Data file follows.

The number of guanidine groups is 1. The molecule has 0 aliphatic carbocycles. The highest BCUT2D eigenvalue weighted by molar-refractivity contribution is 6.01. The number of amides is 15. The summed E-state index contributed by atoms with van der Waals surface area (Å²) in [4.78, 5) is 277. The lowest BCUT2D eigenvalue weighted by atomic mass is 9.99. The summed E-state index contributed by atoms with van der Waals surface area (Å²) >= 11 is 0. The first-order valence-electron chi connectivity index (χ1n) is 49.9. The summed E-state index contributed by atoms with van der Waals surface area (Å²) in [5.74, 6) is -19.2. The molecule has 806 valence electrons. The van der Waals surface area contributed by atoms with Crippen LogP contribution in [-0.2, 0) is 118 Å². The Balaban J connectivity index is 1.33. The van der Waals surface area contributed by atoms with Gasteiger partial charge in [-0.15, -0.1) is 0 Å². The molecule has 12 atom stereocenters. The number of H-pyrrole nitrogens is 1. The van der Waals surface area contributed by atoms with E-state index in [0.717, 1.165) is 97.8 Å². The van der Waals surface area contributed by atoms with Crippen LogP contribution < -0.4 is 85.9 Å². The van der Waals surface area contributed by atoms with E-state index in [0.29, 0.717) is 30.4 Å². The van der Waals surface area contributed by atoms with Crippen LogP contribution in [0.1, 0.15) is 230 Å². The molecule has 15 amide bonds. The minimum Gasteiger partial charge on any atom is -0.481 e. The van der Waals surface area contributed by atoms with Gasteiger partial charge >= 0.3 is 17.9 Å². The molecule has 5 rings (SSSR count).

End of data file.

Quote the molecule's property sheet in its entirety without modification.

The number of guanidine groups is 1. The molecule has 0 aliphatic carbocycles. The highest BCUT2D eigenvalue weighted by molar-refractivity contribution is 6.01. The number of amides is 15. The summed E-state index contributed by atoms with van der Waals surface area (Å²) in [4.78, 5) is 277. The lowest BCUT2D eigenvalue weighted by atomic mass is 9.99. The summed E-state index contributed by atoms with van der Waals surface area (Å²) >= 11 is 0. The first-order valence-electron chi connectivity index (χ1n) is 49.9. The summed E-state index contributed by atoms with van der Waals surface area (Å²) in [5.74, 6) is -19.2. The molecule has 806 valence electrons. The van der Waals surface area contributed by atoms with Crippen LogP contribution in [-0.2, 0) is 118 Å². The Balaban J connectivity index is 1.33. The van der Waals surface area contributed by atoms with Gasteiger partial charge in [-0.15, -0.1) is 0 Å². The molecule has 12 atom stereocenters. The number of H-pyrrole nitrogens is 1. The van der Waals surface area contributed by atoms with E-state index in [0.717, 1.165) is 97.8 Å². The van der Waals surface area contributed by atoms with Crippen LogP contribution < -0.4 is 85.9 Å². The van der Waals surface area contributed by atoms with E-state index in [0.29, 0.717) is 30.4 Å². The van der Waals surface area contributed by atoms with Crippen LogP contribution in [0.1, 0.15) is 230 Å². The molecule has 15 amide bonds. The minimum Gasteiger partial charge on any atom is -0.481 e. The van der Waals surface area contributed by atoms with Gasteiger partial charge >= 0.3 is 17.9 Å². The molecule has 5 rings (SSSR count).